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07/07/06 4:49 PM ET

FanFest opens to rave reviews

Hall of Famer Mazeroski cuts ribbon at Convention Center

PITTSBURGH -- The 16th annual All-Star FanFest was under way. Accompanied by a piercing drum roll from a local youth steel drum band, Pirates legend Bill Mazeroski had just sliced the ceremonial ribbon and sent thousands lined up on the street pouring into the David L. Lawrence Convention Center.

Jim Wholford, who had staked his spot in line more than a half hour before the 9 a.m. opening, headed upstairs with his 8-year-old son, Alex, to the "Steal Home Challenge."

A late-arriving Joe Marone walked through the entrance and directly over to the Negro Leagues exhibit.

Ken Coulter and his 15-year-old son, Ryan, set off straight for the batting cages.

And 24-year-old Philip Taylor had his eyes on the 27 memorabilia displays that made up "Collectors Showcase."

The show's billing held true. There was undeniably "something for all ages."

"It's definitely quite the experience," Coulter said. "All this stuff is pretty neat."

Perhaps nobody was more impressed by the scene than Mazeroski, the FanFest's co-spokesman along with current Pirates All-Star Jason Bay, who was with his team in Philadelphia on Friday.

"Boy, how things have changed in the last 35 years," Mazeroski said during a brief opening ceremony. "The last All-Star Game I was in, we just went in and played the game. ... This is just amazing. They've got everything here"

One of the many events included a question-and-answer session between the seven-time All-Star and fans on the second floor diamond to kick the day off at 9:30 a.m. Mazeroski spoke warmly of his days with Roberto Clemente, his historic home run to win the 1960 World Series, the Pirates retiring his No. 9 and his tearful speech after being inducted into the Hall of Fame in 2001.

"Something overwhelmed me and I couldn't help it," Mazeroski said, now smiling. "I even cry at commercials on television."

Still, he inevitably kept steering back to the present and the more than 40 interactive exhibits that surrounded him over 400,000 square feet of "baseball heaven."

"This is as big as it gets," he said. "I've never seen anything like this."

He then made his way over to the "Legends" area to sign autographs, where hundreds waited in line.

Marone was there with his black and white oversized Mazeroski baseball card that he won at an arcade some 40 years ago.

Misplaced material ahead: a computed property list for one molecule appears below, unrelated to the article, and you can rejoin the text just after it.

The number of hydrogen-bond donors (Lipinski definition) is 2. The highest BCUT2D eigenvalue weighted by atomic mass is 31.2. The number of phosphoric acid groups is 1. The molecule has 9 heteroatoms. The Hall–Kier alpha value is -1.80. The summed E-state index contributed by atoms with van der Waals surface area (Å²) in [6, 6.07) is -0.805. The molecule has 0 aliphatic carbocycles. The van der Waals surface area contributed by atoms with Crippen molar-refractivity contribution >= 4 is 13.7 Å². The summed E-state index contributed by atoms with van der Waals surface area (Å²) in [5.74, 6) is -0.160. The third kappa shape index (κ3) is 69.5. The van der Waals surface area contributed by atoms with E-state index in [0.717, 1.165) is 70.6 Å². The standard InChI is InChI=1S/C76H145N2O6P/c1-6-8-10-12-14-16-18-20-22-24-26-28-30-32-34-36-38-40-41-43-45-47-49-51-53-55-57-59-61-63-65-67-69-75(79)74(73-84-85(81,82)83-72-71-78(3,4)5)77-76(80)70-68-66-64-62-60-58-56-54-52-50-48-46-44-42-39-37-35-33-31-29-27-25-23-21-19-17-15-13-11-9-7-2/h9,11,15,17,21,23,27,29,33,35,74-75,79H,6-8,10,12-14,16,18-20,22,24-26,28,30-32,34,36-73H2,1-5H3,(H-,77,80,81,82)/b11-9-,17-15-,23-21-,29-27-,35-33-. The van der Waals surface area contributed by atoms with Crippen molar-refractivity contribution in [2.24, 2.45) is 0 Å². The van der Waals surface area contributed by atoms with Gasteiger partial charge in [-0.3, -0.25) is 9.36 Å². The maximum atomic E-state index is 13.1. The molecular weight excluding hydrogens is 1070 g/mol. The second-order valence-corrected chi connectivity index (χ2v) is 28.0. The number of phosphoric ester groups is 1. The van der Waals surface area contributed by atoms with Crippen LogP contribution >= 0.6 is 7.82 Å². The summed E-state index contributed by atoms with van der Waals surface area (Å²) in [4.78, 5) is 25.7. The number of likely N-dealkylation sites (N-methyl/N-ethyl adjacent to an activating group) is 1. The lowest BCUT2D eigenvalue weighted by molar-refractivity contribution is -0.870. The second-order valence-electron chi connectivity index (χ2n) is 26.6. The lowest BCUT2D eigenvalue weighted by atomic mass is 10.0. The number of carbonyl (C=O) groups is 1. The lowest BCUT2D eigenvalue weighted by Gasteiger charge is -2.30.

"If I can get him to sign my card, that will make my day," he said.

Others came prepared with backpacks and memorabilia ready to go for a cast of signers that also on Friday included Chuck Tanner, Steve Blass, Ron LeFlore, Jim Leyritz, Phil Niekro, Al Oliver, Dave Parker, Jim Rooker and Manny Sanguillen. And some, like Taylor, had designs on coming every day to add more and more signatures to their collection.

For now, though, he was adding more items to his collection after just purchasing a pair of Clemente and Willie Stargell All-Star figurines that could only be found at FanFest.

"A lot of the stuff is for the kids, but this stuff is great," Taylor said over the din of Wee Jams, a Pittsburgh oldies band playing nearby.

Across the gaping room, Alex Wholford sprinted across soft green carpet from third base to the plate in the "Steal Home Challenge." No records were set, but the smile he left with was good enough for his dad.

"It's been pretty cool," Wholford said. "For me, it's just about watching him have fun."

Same for Scott Baldi, who came with his 5-year-old son, Alex.

"It's so great for the kids," he said. "[Everything] definitely keeps them interested and that's all you can ask."

There are still tickets available for Saturday through Tuesday and can be purchased online at MLB.com or by phone at 1-888-FANFEST. The hours run from 9 a.m. to 8 p.m. ET through Monday and 9 a.m. to 7 p.m. ET on All-Star Tuesday. Daily tickets are $20 for adults and $15 for seniors, military personnel and children (3-12). They will be sold on a timed-entry basis, so fans must reserve their date and time.

David Briggs is an associate reporter for MLB.com. This story was not subject to the approval of Major League Baseball or its clubs.